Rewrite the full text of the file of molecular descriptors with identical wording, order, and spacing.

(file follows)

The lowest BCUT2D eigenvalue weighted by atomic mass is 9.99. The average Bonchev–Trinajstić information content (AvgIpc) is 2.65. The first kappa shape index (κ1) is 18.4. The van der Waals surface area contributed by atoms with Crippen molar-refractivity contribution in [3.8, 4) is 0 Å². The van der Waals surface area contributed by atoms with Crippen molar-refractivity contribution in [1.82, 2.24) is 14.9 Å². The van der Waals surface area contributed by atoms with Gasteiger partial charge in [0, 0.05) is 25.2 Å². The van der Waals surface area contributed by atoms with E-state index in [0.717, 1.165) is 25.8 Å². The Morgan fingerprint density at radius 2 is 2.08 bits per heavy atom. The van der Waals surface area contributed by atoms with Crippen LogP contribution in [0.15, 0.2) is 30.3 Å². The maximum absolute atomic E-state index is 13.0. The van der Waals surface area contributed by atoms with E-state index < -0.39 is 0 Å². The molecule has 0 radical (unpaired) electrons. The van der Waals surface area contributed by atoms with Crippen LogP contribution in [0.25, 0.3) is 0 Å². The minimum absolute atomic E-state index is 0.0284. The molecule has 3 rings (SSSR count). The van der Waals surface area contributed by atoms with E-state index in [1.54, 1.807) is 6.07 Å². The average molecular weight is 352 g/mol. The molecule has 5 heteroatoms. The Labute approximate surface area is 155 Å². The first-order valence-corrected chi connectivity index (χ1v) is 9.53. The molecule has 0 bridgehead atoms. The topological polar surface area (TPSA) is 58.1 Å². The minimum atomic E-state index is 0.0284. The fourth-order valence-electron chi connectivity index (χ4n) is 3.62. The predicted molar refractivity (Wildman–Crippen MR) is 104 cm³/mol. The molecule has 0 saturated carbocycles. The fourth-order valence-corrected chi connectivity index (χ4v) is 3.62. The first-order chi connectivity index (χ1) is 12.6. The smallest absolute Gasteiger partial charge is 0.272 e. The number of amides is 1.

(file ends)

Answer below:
The lowest BCUT2D eigenvalue weighted by atomic mass is 9.99. The average Bonchev–Trinajstić information content (AvgIpc) is 2.65. The first kappa shape index (κ1) is 18.4. The van der Waals surface area contributed by atoms with Crippen molar-refractivity contribution in [3.8, 4) is 0 Å². The van der Waals surface area contributed by atoms with Crippen molar-refractivity contribution in [1.82, 2.24) is 14.9 Å². The van der Waals surface area contributed by atoms with Gasteiger partial charge in [0, 0.05) is 25.2 Å². The van der Waals surface area contributed by atoms with E-state index in [0.717, 1.165) is 25.8 Å². The Morgan fingerprint density at radius 2 is 2.08 bits per heavy atom. The van der Waals surface area contributed by atoms with Crippen LogP contribution in [0.15, 0.2) is 30.3 Å². The maximum absolute atomic E-state index is 13.0. The van der Waals surface area contributed by atoms with E-state index < -0.39 is 0 Å². The molecule has 0 radical (unpaired) electrons. The van der Waals surface area contributed by atoms with Crippen LogP contribution in [0.25, 0.3) is 0 Å². The minimum absolute atomic E-state index is 0.0284. The molecule has 3 rings (SSSR count). The van der Waals surface area contributed by atoms with E-state index in [1.54, 1.807) is 6.07 Å². The average molecular weight is 352 g/mol. The molecule has 5 heteroatoms. The Labute approximate surface area is 155 Å². The first-order valence-corrected chi connectivity index (χ1v) is 9.53. The molecule has 0 bridgehead atoms. The topological polar surface area (TPSA) is 58.1 Å². The minimum atomic E-state index is 0.0284. The fourth-order valence-electron chi connectivity index (χ4n) is 3.62. The predicted molar refractivity (Wildman–Crippen MR) is 104 cm³/mol. The molecule has 0 saturated carbocycles. The fourth-order valence-corrected chi connectivity index (χ4v) is 3.62. The first-order chi connectivity index (χ1) is 12.6. The smallest absolute Gasteiger partial charge is 0.272 e. The number of amides is 1.